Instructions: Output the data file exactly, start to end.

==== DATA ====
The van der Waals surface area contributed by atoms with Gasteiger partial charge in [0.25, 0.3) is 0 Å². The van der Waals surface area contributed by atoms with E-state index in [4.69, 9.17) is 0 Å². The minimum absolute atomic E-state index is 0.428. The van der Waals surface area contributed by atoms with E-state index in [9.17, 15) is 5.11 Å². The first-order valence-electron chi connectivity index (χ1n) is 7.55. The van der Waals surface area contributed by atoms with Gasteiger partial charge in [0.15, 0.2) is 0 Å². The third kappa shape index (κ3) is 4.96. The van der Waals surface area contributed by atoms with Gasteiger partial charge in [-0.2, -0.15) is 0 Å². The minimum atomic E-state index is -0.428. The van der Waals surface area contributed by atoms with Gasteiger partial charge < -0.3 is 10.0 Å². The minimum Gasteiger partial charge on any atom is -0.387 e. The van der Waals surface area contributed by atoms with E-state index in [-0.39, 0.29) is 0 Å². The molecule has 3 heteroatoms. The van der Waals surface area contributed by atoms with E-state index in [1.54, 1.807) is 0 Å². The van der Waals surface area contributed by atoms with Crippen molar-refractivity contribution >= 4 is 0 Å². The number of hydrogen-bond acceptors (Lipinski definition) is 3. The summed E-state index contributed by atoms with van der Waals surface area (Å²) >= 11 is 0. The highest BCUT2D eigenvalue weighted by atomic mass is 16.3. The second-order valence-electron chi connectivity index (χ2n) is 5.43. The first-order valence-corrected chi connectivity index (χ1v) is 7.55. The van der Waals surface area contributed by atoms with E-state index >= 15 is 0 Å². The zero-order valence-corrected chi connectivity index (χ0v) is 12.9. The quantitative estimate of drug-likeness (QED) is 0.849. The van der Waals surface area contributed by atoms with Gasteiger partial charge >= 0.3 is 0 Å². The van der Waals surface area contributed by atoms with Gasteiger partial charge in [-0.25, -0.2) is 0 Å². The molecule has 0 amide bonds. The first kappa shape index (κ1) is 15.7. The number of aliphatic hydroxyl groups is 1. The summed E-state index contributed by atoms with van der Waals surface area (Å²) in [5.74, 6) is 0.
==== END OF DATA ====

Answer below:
The van der Waals surface area contributed by atoms with Gasteiger partial charge in [0.25, 0.3) is 0 Å². The van der Waals surface area contributed by atoms with E-state index in [4.69, 9.17) is 0 Å². The minimum absolute atomic E-state index is 0.428. The van der Waals surface area contributed by atoms with E-state index in [9.17, 15) is 5.11 Å². The first-order valence-electron chi connectivity index (χ1n) is 7.55. The van der Waals surface area contributed by atoms with Gasteiger partial charge in [0.15, 0.2) is 0 Å². The third kappa shape index (κ3) is 4.96. The van der Waals surface area contributed by atoms with Gasteiger partial charge in [-0.2, -0.15) is 0 Å². The minimum atomic E-state index is -0.428. The van der Waals surface area contributed by atoms with Gasteiger partial charge < -0.3 is 10.0 Å². The minimum Gasteiger partial charge on any atom is -0.387 e. The van der Waals surface area contributed by atoms with E-state index in [-0.39, 0.29) is 0 Å². The molecule has 3 heteroatoms. The van der Waals surface area contributed by atoms with E-state index in [1.54, 1.807) is 0 Å². The van der Waals surface area contributed by atoms with Crippen molar-refractivity contribution >= 4 is 0 Å². The number of hydrogen-bond acceptors (Lipinski definition) is 3. The summed E-state index contributed by atoms with van der Waals surface area (Å²) >= 11 is 0. The highest BCUT2D eigenvalue weighted by atomic mass is 16.3. The second-order valence-electron chi connectivity index (χ2n) is 5.43. The first-order valence-corrected chi connectivity index (χ1v) is 7.55. The van der Waals surface area contributed by atoms with E-state index >= 15 is 0 Å². The zero-order valence-corrected chi connectivity index (χ0v) is 12.9. The quantitative estimate of drug-likeness (QED) is 0.849. The van der Waals surface area contributed by atoms with Gasteiger partial charge >= 0.3 is 0 Å². The van der Waals surface area contributed by atoms with Gasteiger partial charge in [-0.25, -0.2) is 0 Å². The molecule has 0 amide bonds. The first kappa shape index (κ1) is 15.7. The number of aliphatic hydroxyl groups is 1. The summed E-state index contributed by atoms with van der Waals surface area (Å²) in [5.74, 6) is 0.